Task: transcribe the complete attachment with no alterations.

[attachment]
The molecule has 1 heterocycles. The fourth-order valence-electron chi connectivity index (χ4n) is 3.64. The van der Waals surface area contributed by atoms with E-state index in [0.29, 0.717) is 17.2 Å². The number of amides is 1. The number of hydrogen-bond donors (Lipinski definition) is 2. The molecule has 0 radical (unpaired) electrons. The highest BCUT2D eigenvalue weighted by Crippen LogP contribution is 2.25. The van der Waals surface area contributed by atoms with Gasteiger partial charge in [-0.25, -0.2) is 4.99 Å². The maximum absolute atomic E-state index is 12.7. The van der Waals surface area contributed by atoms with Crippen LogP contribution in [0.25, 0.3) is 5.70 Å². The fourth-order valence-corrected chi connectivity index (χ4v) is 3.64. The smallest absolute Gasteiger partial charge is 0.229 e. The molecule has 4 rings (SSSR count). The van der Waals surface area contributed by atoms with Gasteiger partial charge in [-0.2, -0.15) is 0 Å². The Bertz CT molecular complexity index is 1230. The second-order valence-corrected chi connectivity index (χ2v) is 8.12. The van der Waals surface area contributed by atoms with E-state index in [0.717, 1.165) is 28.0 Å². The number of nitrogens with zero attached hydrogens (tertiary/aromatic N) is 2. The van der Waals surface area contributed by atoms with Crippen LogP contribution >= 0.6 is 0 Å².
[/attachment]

The molecule has 1 heterocycles. The fourth-order valence-electron chi connectivity index (χ4n) is 3.64. The van der Waals surface area contributed by atoms with E-state index in [0.29, 0.717) is 17.2 Å². The number of amides is 1. The number of hydrogen-bond donors (Lipinski definition) is 2. The molecule has 0 radical (unpaired) electrons. The highest BCUT2D eigenvalue weighted by Crippen LogP contribution is 2.25. The van der Waals surface area contributed by atoms with Gasteiger partial charge in [-0.25, -0.2) is 4.99 Å². The maximum absolute atomic E-state index is 12.7. The van der Waals surface area contributed by atoms with Crippen LogP contribution in [0.25, 0.3) is 5.70 Å². The fourth-order valence-corrected chi connectivity index (χ4v) is 3.64. The smallest absolute Gasteiger partial charge is 0.229 e. The molecule has 4 rings (SSSR count). The van der Waals surface area contributed by atoms with Gasteiger partial charge in [-0.2, -0.15) is 0 Å². The Bertz CT molecular complexity index is 1230. The second-order valence-corrected chi connectivity index (χ2v) is 8.12. The van der Waals surface area contributed by atoms with E-state index in [0.717, 1.165) is 28.0 Å². The number of nitrogens with zero attached hydrogens (tertiary/aromatic N) is 2. The van der Waals surface area contributed by atoms with Crippen LogP contribution >= 0.6 is 0 Å².